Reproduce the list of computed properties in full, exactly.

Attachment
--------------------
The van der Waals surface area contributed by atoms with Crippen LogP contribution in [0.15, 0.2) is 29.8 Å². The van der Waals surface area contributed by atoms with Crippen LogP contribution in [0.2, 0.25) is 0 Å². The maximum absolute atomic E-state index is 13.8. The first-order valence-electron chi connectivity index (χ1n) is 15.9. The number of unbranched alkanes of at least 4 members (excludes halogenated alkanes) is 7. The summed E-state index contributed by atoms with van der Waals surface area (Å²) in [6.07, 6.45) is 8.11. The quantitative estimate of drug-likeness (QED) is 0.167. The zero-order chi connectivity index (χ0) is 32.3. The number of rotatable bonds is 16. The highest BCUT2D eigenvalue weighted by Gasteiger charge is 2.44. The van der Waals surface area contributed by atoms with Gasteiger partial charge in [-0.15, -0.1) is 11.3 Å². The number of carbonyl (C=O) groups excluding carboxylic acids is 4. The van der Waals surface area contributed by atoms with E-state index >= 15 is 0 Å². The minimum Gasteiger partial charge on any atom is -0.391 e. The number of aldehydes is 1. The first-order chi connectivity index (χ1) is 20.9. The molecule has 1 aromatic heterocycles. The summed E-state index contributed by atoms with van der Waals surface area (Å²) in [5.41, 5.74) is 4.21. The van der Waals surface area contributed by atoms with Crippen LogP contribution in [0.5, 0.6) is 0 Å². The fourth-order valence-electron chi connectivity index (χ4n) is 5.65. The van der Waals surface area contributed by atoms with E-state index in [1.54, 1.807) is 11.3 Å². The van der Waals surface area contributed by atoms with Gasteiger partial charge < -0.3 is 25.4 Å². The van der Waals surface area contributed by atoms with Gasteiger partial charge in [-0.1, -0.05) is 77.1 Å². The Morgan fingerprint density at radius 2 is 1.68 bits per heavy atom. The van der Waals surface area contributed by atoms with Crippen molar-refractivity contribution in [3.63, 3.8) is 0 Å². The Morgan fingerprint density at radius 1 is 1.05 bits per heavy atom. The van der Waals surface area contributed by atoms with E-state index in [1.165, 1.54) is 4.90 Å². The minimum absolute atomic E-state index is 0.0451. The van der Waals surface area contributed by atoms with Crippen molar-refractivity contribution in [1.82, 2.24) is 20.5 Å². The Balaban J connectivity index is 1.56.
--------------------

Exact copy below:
The van der Waals surface area contributed by atoms with Crippen LogP contribution in [0.15, 0.2) is 29.8 Å². The van der Waals surface area contributed by atoms with Crippen LogP contribution in [0.2, 0.25) is 0 Å². The maximum absolute atomic E-state index is 13.8. The first-order valence-electron chi connectivity index (χ1n) is 15.9. The number of unbranched alkanes of at least 4 members (excludes halogenated alkanes) is 7. The summed E-state index contributed by atoms with van der Waals surface area (Å²) in [6.07, 6.45) is 8.11. The quantitative estimate of drug-likeness (QED) is 0.167. The zero-order chi connectivity index (χ0) is 32.3. The number of rotatable bonds is 16. The highest BCUT2D eigenvalue weighted by Gasteiger charge is 2.44. The van der Waals surface area contributed by atoms with Gasteiger partial charge in [-0.15, -0.1) is 11.3 Å². The number of carbonyl (C=O) groups excluding carboxylic acids is 4. The van der Waals surface area contributed by atoms with E-state index >= 15 is 0 Å². The minimum Gasteiger partial charge on any atom is -0.391 e. The number of aldehydes is 1. The first-order chi connectivity index (χ1) is 20.9. The molecule has 1 aromatic heterocycles. The summed E-state index contributed by atoms with van der Waals surface area (Å²) in [5.41, 5.74) is 4.21. The van der Waals surface area contributed by atoms with Crippen LogP contribution in [0.5, 0.6) is 0 Å². The fourth-order valence-electron chi connectivity index (χ4n) is 5.65. The van der Waals surface area contributed by atoms with E-state index in [1.54, 1.807) is 11.3 Å². The van der Waals surface area contributed by atoms with Gasteiger partial charge < -0.3 is 25.4 Å². The van der Waals surface area contributed by atoms with Gasteiger partial charge in [-0.1, -0.05) is 77.1 Å². The Morgan fingerprint density at radius 2 is 1.68 bits per heavy atom. The van der Waals surface area contributed by atoms with Crippen molar-refractivity contribution in [3.63, 3.8) is 0 Å². The Morgan fingerprint density at radius 1 is 1.05 bits per heavy atom. The van der Waals surface area contributed by atoms with E-state index in [1.165, 1.54) is 4.90 Å². The minimum absolute atomic E-state index is 0.0451. The van der Waals surface area contributed by atoms with Crippen molar-refractivity contribution in [1.82, 2.24) is 20.5 Å². The Balaban J connectivity index is 1.56.